I have a personal routine to my exercise when I’m not participating in a water aerobic class. I step into the pool, walking around a little and doing a few stretches with my “water tube”. I use the tube to help me balance and stand tall when walking back and forth across the pool (water walking).
Only in the water can I stand perfectly upright and those back and leg muscles and tendons finally get nicely stretched. Then I begin doing my laps, which I do on my back with a backstroke. On the back, because I have never perfected the breathing technique for swimming “free style” or front crawl.
I always do 10 labs, taking time at each end of the pool to stretch my back, completing 20 specific power arm exercises at the deep end and doing 10 water squats each time I’m back at the 3′ mark. These water squats are wonderful for building my leg muscles and I’ve had docs tell me that squatting is one of the best exercises we can do. I can really only do squats when I’m in the water, certainly not the really low ones, and I credit all my water squats with my success in building my upper thigh and buttock muscles back so I can now get up from my wheelchair or recliner much easier.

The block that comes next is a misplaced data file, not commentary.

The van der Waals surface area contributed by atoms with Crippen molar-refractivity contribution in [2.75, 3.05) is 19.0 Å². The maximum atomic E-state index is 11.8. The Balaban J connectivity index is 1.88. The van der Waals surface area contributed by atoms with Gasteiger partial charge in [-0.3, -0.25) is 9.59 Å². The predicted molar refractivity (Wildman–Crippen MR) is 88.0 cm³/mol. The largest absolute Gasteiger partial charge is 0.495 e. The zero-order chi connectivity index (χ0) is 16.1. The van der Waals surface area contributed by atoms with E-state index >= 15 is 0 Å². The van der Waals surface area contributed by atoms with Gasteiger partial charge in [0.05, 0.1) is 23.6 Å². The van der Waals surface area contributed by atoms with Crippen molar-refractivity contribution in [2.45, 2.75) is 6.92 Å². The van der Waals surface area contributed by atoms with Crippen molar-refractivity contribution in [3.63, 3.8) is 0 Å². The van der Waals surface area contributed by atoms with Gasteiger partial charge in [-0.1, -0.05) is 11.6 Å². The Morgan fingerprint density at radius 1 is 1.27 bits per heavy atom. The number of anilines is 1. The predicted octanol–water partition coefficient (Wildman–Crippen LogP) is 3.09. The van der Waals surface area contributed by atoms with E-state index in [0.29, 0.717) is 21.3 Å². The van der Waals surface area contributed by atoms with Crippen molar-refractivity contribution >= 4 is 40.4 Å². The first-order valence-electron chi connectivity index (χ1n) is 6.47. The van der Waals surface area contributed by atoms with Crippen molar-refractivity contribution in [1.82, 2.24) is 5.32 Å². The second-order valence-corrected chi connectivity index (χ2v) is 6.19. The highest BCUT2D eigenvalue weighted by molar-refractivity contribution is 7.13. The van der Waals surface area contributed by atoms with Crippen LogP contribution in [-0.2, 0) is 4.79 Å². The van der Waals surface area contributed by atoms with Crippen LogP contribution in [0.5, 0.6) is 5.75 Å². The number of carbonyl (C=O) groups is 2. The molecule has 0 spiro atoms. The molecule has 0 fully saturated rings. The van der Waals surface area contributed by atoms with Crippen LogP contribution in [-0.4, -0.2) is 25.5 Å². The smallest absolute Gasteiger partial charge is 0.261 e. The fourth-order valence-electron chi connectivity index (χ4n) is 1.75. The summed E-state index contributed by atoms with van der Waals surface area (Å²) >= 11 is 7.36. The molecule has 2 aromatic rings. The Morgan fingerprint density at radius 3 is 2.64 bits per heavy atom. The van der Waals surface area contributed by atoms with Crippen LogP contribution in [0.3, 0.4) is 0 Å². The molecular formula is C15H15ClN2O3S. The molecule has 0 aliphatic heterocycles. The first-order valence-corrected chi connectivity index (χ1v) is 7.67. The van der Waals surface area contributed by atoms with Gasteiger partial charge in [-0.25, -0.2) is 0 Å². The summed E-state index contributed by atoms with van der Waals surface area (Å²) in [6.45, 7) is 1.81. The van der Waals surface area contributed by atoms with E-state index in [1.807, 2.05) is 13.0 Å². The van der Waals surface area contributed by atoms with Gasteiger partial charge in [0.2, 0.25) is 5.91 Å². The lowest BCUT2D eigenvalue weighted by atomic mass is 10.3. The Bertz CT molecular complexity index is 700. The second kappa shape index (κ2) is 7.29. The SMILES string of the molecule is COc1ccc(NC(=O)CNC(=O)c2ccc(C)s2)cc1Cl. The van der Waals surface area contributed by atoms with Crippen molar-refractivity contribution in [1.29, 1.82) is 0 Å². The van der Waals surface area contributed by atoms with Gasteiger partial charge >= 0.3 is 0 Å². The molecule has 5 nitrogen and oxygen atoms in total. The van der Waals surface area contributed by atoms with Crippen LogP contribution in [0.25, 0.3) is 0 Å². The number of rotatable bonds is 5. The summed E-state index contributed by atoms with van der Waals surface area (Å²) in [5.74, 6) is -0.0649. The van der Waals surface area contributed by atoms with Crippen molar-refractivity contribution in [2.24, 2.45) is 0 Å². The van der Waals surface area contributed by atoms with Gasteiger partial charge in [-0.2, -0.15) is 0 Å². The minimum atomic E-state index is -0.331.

After my 10 laps, I will have finished 100 squats in the water and 1000 arm exercises with the resistance of my water gloves. This usually takes about 40 minutes. Then, I do about 15 minutes of water walking to strengthen and straighten my legs. After that, I will go to the side of the pool and do several leg flexibility movements in sets of 10 or 20. Finally, I will just play around by myself twisting and turning in the water, marching, doing jumping jacks, bicycling, and hopping around. I finish up sitting in the hot tub and doing some final stretches before I hit the shower and go home. This pretty much wears me out and takes about 1.5 hours to complete.